"A good face is a letter of recommendation," says an old proverb; and it was never more verified than in the case of the Chevalier Letorieres. He was a young gentleman of good family, but who, according to the Spanish phrase, had nothing but his cloak and sword (capa y espada), that is to say, his gentle blood and gallant bearing, to help him forward in the world. Through the interest of an uncle, who was an abbe, he received a gratuitous education at a fashionable college, but finding the terms of study too long, and the vacations too short, for his gay and indolent temper, he left college without saying a word, and launched himself upon Paris, with a light heart and still lighter pocket. Here he led a life to his humor. It is true he had to make scanty meals, and to lodge in a garret; but what of that? He was his own master; free from all task or restraint. When cold or hungry, he sallied forth, like others of the chameleon order, and banqueted on pure air and warm sunshine in the public walks and gardens; drove off the thoughts of a dinner by amusing himself with the gay and grotesque throngs of the metropolis; and if one of the poorest, was one of the merriest gentlemen upon town. Wherever he went his good looks and frank, graceful demeanor, had an instant and magical effect in securing favor. There was but one word to express his fascinating powers--he was "charming."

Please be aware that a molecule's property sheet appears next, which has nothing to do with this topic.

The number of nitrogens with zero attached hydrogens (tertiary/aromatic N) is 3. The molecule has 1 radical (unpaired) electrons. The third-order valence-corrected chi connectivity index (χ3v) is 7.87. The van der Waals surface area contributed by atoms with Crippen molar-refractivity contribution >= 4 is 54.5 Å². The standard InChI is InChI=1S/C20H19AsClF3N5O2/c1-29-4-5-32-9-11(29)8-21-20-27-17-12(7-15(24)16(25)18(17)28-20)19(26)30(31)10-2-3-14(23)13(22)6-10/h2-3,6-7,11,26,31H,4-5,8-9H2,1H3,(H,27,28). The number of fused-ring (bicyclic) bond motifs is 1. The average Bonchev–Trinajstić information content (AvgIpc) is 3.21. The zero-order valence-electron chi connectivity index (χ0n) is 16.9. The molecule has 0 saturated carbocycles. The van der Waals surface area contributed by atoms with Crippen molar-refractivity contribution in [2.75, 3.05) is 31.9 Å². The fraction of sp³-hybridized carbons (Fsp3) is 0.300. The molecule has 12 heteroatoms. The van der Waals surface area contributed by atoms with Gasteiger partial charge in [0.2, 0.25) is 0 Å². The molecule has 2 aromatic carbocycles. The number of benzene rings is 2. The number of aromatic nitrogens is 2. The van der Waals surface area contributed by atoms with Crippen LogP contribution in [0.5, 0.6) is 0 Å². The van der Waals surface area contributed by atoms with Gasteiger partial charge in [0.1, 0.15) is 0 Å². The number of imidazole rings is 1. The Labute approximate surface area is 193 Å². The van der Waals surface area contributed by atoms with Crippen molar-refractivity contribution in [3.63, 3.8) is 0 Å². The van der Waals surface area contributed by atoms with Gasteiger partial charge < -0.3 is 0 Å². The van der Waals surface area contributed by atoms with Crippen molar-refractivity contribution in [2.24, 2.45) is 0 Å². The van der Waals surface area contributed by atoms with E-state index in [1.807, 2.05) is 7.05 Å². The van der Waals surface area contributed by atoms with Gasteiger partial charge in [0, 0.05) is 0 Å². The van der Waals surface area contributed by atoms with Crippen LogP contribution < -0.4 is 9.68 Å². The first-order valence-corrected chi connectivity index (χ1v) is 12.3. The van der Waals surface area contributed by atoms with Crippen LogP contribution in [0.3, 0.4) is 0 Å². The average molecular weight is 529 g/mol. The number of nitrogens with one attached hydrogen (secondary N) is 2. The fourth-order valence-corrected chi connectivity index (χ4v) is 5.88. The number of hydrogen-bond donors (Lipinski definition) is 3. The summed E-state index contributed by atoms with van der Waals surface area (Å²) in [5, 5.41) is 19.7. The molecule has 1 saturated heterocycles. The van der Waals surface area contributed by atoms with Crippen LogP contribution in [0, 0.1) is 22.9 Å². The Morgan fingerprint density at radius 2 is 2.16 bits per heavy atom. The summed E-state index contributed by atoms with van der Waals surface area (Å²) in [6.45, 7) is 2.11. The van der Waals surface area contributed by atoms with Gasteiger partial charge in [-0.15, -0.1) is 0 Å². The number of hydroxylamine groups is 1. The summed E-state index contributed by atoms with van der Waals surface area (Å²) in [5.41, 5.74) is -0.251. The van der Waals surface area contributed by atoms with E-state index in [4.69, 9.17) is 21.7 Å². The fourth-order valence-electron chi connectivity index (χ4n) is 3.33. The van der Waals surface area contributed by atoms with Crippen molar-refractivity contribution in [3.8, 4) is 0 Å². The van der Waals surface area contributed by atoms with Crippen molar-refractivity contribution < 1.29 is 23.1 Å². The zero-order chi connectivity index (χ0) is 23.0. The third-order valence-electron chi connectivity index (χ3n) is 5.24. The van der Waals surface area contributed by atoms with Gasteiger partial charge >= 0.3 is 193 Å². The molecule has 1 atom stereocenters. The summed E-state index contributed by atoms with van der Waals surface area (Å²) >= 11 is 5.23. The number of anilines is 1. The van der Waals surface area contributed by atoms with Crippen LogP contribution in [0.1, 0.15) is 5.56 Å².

Instances are given of the effect of his winning qualities upon minds of coarse, ordinary mold. He had once taken shelter from a heavy shower under a gateway. A hackney coachman, who was passing by, pulled up, and asked him if he wished a cast in his carriage. Letorieres declined, with a melancholy and dubious shake of the head. The coachman regarded him wistfully, repeared his solicitations, and wished to know what place he was going to "To the Palace of Justice, to walk in the galleries; but I will wait here until the rain is over."